Categories
Articles NETCF

All about RAPI

If you are writing a desktop application to talk to your device-side software, chances are you’ll need to work with the Remote API (RAPI). This article by Larry Roof describes RAPI and uses OpenNETCF’s Communication library to copy files, launch programs and query settings on the device.

Categories
Blogs

New blog in town

The Windows Mobile “Developer Experience” team have launched a new blog, Robert has already made a few posts regarding developing for Windows Mobile 2003 Second Edition.

Categories
Events

Back from San Francisco

I’ve got back home from MDC, my immediate task is to clear the backlog of emails and serious sleep deprivation! I’ll also be pulling together all my notes on the event for a Smartphone / Pocket PC Thoughts article.


The event included a great mixture of short term and longer-term announcements. Windows Mobile 2003 Second Edition brings support for a greater range of form factors for devices. After some deliberation I decided not to get my iPaq 2210 flashed as the beta image excluded any Bluetooth support, which would cripple the device which I use day-to-day. I have of course installed the Emulator images to target the platform. Longer term, Visual Studio 2005, .NET Compact Framework 2.0 and SQL Server Mobile are shaping up to be a powerful set of tools and technologies, and I can’t wait to play with the preview version of Visual Studio 2005 that was handed out!

Categories
MSDN NETCF

Smartphone files article gone live

Thanks to Geoff Schwab for the heads up. My article on working with files covering Storage Cards and File Dialogs is now up in the MSDN library.

Categories
NETCF

Free space on Storage Cards

You can determine the total size of a Storage Card and available free bytes using the GetDiskFreeSpaceEx API function. Below is a “mini-wrapper” around the function which returns a structure with the three return values. You’ll notice in this example I’m marshalling longs (64bit Integers), values greater than 32bit cannot be marshalled by value but can be marshalled by reference as in this case. The DiskFreeSpace struct contains three long members to hold the accessible free bytes, total bytes and total free bytes.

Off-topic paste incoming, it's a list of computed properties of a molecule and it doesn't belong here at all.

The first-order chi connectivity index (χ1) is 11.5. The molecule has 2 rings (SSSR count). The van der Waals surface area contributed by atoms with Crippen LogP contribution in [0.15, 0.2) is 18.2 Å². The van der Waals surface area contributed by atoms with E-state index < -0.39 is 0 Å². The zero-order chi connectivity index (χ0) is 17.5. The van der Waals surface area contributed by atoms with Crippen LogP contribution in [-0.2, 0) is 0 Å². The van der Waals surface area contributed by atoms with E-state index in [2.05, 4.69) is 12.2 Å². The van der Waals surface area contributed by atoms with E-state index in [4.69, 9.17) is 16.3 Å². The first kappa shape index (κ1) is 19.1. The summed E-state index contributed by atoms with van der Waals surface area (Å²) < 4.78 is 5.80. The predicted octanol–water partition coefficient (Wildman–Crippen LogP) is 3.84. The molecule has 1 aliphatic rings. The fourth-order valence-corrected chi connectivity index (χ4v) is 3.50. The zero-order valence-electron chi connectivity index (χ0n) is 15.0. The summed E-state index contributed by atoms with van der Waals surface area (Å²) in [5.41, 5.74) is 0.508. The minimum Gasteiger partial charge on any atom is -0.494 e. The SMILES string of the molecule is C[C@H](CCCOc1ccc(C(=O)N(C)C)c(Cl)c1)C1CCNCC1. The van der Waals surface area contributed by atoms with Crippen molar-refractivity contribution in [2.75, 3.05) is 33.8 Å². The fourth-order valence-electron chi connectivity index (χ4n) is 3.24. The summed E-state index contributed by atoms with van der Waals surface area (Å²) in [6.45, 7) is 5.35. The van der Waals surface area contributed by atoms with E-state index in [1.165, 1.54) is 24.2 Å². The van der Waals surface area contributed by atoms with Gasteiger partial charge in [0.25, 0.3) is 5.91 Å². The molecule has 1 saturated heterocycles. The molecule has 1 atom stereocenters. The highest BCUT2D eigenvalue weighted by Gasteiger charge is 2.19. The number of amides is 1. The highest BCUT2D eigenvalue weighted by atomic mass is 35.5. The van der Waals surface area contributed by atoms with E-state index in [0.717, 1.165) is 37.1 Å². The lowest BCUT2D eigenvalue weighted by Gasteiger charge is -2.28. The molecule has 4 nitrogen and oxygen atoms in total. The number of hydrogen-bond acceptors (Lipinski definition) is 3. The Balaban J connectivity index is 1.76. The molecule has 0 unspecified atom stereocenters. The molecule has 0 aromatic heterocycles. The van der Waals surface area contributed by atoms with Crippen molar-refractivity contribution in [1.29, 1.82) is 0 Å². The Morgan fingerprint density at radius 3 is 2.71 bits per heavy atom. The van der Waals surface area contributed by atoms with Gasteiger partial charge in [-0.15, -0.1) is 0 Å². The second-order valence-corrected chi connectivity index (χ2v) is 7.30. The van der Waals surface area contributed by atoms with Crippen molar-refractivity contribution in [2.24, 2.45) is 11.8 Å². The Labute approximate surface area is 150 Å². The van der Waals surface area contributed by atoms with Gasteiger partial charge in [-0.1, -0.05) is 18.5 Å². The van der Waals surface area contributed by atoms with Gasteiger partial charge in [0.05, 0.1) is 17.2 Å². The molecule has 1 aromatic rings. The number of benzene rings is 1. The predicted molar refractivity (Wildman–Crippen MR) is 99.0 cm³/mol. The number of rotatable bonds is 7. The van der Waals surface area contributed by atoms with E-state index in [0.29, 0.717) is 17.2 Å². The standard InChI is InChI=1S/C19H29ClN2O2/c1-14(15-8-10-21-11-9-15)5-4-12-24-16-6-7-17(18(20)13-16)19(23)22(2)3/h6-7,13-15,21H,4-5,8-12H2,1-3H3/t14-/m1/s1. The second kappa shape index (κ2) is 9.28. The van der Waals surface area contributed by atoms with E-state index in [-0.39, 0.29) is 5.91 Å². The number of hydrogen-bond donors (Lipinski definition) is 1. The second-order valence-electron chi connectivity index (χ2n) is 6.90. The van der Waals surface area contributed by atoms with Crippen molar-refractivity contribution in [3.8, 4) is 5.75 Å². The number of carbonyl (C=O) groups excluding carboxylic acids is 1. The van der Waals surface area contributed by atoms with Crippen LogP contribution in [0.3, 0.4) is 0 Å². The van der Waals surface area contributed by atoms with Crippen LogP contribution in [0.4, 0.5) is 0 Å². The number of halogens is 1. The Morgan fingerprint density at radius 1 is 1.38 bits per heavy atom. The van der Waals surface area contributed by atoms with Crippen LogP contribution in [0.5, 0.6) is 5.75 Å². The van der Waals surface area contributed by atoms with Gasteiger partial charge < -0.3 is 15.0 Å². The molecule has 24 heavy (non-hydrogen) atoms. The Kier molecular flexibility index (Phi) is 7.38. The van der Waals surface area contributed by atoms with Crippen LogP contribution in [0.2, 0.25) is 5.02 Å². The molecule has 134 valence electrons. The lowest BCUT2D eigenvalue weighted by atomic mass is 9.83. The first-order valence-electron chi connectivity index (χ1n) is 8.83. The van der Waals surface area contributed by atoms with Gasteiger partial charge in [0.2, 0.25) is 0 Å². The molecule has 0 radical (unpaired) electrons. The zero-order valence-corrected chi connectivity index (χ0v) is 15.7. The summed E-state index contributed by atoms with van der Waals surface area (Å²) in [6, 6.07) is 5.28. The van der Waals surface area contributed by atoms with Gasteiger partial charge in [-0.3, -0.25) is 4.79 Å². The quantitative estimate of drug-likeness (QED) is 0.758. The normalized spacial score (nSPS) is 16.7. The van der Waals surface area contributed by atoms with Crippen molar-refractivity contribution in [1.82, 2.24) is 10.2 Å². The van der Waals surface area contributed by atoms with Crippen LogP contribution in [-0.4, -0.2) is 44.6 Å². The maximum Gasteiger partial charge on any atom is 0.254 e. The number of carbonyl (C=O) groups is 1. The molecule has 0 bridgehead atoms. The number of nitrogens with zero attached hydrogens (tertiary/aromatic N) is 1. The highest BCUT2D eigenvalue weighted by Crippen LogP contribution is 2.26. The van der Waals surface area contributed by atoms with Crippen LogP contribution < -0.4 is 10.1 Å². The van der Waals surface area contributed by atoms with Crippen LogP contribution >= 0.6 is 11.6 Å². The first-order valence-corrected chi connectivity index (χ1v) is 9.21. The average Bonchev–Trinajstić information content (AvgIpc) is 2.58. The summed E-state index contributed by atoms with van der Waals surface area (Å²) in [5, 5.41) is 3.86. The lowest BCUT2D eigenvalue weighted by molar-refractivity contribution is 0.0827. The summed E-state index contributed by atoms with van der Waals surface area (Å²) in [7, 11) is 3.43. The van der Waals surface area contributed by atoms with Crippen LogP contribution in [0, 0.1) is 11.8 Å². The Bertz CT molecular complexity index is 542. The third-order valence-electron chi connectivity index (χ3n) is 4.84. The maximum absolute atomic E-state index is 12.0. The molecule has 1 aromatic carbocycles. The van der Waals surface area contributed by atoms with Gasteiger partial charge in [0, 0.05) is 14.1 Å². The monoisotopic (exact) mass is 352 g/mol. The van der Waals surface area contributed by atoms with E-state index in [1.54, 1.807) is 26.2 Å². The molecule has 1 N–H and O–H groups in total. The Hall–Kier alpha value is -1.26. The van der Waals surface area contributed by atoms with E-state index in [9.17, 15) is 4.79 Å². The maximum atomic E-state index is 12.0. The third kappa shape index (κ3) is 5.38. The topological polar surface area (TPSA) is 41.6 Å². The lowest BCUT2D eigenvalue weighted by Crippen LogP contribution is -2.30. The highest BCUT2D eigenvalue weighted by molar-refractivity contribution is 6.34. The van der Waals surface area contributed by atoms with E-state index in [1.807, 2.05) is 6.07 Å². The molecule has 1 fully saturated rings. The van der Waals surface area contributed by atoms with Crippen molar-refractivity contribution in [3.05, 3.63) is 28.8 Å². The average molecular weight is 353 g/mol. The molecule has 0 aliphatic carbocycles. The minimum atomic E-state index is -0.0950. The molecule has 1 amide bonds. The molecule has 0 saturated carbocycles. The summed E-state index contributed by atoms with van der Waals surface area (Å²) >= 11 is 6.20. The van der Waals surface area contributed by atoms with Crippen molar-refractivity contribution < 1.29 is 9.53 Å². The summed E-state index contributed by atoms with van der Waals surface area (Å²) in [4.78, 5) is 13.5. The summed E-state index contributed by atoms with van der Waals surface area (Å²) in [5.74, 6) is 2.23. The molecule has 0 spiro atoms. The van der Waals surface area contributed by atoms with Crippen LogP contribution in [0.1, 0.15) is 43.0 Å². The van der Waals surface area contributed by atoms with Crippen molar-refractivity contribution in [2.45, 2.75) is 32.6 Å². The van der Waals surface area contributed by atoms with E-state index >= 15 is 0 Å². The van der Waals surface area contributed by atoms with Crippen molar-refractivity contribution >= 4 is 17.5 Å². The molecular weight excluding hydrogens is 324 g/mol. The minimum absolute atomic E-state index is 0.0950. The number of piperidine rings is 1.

public static DiskFreeSpace GetDiskFreeSpace(string directoryName)
{
DiskFreeSpace result = new DiskFreeSpace();

if(!GetDiskFreeSpaceEx(directoryName, ref result.FreeBytesAvailable,

        ref result.TotalBytes, ref result.TotalFreeBytes))
{
throw new Win32Exception(Marshal.GetLastWin32Error(), “Error retrieving free disk space”);
}
return result;
}

public struct DiskFreeSpace
{
public long FreeBytesAvailable;

public long TotalBytes;

public long TotalFreeBytes;
}

[DllImport(“coredll”)]
private static extern bool GetDiskFreeSpaceEx(string directoryName,
ref long freeBytesAvailable,
ref long totalBytes,
ref long totalFreeBytes);


 


Or if you prefer Visual Basic:-



Public Function GetDiskFreeSpace(ByRef directoryName As String) As DiskFreeSpace


    Dim result As New DiskFreeSpace


    If GetDiskFreeSpaceEx(directoryName, result.FreeBytesAvailable, result.TotalBytes, result.TotalFreeBytes) = False Then


        Throw New System.ComponentModel.Win32Exception(Marshal.GetLastWin32Error(), “Error retrieving free disk space”)


    End If


    Return result


End Function


Public Structure DiskFreeSpace


    Public FreeBytesAvailable As Long


    Public TotalBytes As Long


    Public TotalFreeBytes As Long


End Structure


Private Declare Function GetDiskFreeSpaceEx Lib “coredll.dll” (ByVal directoryName As String, ByRef freeBytesAvailable As Long, ByRef totalBytes As Long, ByRef totalFreeBytes As Long)

Categories
Uncategorized

A day of upgrades

I followed Neil and Alex‘s lead and upgraded my blog to dasBlog too. Luckily because dasBlog is an evolution of BlogX the migration was pretty smooth. I may well tweak the theme slightly yet though because I miss my roadsign 🙂


I’ve also flashed my iPaq 2210 with the latest 1.10 ROM (Thanks to Ed at Pocket PC Thoughts for the heads up). This includes a number of previous patches, sadly it has .NETCF SP1, not SP2 so that will still require a RAM install. However doing a ROM flash is always a good time to clean out the crud so my iPaq is nice and tidy (for the moment at least)